Car radio? Old school. Infotainment? Better. Now the next generation of fine audio is preparing to start at Continental and Audi. Is the golden age for audiophile car lovers arriving?
Continental is licensing the Auro 3D technology from its inventor, Auro Technologies in Belgium. This technology, originally developed to fill digital movie theaters, concert halls, and large auditoriums with sound, is said to outclass audio CDs. It adds height as another dimension to 5.1 surround sound, offering a three-dimensional listening experience.
The Auro license enables automotive supplier Continental to offer the technology through its Infotainment and Connectivity business segment. The supplier in this context assumes the role of a system integrator and sub-licenses the technology to its customers. The company claims that the technology scales very well. For this reason, Continental can create custom solutions for its customers in the car-maker camp. The spectrum of possible loudspeaker arrangements ranges from a simple speaker with mono sound to complex Auro 22.1 configurations.
The system uses an algorithm called Auro-Matic to upmix older formats, such as mono or simple stereo, to the three-dimensional sound environment. Over the months ahead, Auro Technologies also plans to start publishing a large number of music titles that were recorded with the Auro 11.1 technology.
Also carmaker Audi is currently seeking for new audio dimensions in the vehicle. For the new TT roadster model, due in August or early autumn, the company plans to offer an innovative sound system as an option. The system is based on technology from HiFi vendor Bang & Olufsen. This system already optimizes the sound through a feedback loop -- a microphone in the car senses acoustic dimension and background noise and achieves a near-perfect compensation of these factors.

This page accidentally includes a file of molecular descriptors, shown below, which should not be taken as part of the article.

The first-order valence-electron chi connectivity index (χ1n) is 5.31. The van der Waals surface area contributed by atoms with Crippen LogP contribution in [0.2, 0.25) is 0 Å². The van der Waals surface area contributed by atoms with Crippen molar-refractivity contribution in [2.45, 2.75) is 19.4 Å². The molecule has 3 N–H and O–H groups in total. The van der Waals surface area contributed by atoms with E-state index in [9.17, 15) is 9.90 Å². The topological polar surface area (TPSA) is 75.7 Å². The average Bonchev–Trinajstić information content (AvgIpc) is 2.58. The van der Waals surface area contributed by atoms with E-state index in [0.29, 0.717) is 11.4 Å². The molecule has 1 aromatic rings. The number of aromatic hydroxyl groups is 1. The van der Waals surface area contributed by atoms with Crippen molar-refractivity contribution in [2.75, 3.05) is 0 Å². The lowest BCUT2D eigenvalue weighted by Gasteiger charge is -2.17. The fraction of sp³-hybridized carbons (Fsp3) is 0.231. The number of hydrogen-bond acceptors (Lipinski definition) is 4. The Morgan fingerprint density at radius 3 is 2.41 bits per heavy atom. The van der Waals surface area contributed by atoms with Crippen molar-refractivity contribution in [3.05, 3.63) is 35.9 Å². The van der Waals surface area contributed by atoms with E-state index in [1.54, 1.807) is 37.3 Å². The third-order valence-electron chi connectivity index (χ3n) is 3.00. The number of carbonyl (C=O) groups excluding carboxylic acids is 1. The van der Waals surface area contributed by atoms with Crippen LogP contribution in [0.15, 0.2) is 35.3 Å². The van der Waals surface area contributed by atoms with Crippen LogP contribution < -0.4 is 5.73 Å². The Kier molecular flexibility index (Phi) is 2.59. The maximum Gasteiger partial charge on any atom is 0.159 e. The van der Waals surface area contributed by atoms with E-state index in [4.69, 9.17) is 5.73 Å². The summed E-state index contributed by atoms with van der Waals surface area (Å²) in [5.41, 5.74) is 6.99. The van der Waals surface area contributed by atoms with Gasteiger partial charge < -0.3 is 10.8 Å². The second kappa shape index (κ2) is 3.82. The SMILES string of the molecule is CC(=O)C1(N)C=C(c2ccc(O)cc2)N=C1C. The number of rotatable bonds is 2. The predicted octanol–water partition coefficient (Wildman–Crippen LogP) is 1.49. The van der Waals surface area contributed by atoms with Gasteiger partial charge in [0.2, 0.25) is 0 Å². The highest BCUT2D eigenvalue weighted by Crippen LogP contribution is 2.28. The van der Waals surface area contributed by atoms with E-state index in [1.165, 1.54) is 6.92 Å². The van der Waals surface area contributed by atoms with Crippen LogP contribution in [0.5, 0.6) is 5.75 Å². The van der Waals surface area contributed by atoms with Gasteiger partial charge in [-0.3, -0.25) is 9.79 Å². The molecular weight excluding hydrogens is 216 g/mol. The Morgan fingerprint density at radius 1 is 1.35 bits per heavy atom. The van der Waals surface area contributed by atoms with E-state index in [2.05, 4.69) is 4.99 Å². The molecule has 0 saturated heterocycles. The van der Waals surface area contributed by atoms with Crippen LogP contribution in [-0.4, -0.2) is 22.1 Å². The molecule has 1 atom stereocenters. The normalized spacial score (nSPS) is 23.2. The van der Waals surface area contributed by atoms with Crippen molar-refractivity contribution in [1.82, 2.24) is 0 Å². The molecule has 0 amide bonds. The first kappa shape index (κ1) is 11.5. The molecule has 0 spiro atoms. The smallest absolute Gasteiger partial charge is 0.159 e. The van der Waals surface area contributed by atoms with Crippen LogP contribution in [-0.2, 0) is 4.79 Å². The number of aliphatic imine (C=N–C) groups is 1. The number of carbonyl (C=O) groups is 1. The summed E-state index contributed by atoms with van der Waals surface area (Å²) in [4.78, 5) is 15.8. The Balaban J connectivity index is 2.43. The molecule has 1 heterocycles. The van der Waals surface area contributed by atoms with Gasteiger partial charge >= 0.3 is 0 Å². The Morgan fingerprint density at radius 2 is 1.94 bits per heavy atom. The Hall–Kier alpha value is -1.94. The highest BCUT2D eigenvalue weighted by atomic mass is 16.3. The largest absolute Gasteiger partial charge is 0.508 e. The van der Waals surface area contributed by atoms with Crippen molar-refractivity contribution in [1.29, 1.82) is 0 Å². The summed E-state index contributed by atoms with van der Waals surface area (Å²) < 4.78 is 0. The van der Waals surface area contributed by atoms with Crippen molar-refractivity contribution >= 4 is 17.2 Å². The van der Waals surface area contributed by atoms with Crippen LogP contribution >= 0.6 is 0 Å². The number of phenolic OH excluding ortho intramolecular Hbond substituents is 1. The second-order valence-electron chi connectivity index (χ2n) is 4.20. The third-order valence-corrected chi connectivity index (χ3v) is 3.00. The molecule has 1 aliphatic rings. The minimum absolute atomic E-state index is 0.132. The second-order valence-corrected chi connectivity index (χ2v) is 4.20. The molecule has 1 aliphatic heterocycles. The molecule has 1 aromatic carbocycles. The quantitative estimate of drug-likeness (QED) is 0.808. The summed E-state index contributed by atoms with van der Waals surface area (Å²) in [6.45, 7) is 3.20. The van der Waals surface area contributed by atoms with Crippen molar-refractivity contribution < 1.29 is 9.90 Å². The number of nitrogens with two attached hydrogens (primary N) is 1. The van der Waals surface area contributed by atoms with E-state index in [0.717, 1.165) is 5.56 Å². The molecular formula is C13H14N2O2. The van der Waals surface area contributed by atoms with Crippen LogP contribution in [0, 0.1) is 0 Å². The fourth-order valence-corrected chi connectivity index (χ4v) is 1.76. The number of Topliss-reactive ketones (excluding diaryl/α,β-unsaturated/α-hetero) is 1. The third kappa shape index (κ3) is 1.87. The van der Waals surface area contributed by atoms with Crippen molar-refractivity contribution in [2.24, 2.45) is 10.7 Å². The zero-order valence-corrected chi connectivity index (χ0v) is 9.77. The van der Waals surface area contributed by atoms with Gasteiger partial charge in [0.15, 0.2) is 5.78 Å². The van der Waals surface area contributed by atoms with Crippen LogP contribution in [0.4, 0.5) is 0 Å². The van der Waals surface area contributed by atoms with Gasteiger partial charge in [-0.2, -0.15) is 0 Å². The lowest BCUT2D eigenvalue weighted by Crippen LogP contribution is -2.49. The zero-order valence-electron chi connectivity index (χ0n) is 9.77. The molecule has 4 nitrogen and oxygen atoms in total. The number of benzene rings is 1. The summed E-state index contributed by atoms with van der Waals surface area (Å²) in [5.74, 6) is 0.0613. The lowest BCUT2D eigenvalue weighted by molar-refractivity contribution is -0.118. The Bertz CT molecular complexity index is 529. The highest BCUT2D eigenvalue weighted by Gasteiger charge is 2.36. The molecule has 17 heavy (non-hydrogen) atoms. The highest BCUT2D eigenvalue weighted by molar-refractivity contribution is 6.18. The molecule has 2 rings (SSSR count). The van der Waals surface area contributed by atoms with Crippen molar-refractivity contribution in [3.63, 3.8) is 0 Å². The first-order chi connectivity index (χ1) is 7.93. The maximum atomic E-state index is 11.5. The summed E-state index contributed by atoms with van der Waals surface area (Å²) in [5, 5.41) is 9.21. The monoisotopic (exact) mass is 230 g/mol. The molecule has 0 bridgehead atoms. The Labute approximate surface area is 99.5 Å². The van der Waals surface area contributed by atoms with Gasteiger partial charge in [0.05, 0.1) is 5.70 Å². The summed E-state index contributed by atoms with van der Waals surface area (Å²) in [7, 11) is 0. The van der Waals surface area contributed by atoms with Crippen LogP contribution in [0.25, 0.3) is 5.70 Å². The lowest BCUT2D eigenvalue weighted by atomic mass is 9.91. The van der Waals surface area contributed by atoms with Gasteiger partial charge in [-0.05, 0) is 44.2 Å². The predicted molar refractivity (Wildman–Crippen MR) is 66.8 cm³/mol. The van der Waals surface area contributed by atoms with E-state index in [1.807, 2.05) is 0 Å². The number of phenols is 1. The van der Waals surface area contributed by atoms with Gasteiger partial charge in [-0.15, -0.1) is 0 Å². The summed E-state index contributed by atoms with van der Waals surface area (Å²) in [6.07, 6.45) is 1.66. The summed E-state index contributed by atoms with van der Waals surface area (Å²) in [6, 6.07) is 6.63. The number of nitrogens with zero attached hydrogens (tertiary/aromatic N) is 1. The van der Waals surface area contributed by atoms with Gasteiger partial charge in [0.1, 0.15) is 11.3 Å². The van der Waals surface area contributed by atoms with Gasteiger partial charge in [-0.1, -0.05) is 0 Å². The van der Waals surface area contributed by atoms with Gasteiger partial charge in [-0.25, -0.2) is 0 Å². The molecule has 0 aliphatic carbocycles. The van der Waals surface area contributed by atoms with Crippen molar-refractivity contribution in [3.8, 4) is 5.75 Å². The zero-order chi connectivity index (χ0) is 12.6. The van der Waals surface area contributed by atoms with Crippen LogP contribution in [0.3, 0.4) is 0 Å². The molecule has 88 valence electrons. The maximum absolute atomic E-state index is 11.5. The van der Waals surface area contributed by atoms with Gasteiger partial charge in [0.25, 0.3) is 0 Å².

The cherry on the cake, however, comes from Fraunhofer. The Fraunhofer Institute for Integrated Circuits (Fraunhofer IIS) -- the one that developed the MP3 algorithm -- has developed a software called Symphoria, capable of post-processing audio signals and optimizing them for a better spatial experience. In a first step, this software applies a semantic analysis to the audio signals, separating the sound components from each other. Subsequently, these components are redistributed throughout the car interior. Thus the acoustic pattern gets more width and depth and provides a much more spatial impression, enthuses Audi. The system has been introduced to the public at the CES 2013 Consumer Electronics Show.
Like Continental, Audi characterizes the sound experience it creates, with a little help from Fraunhofer and Bang & Olufsen, as three-dimensional.
— Christoph Hammerschmidt writes about automotive electronics for EE Times Europe.
This article originally appeared on EE Times Europe.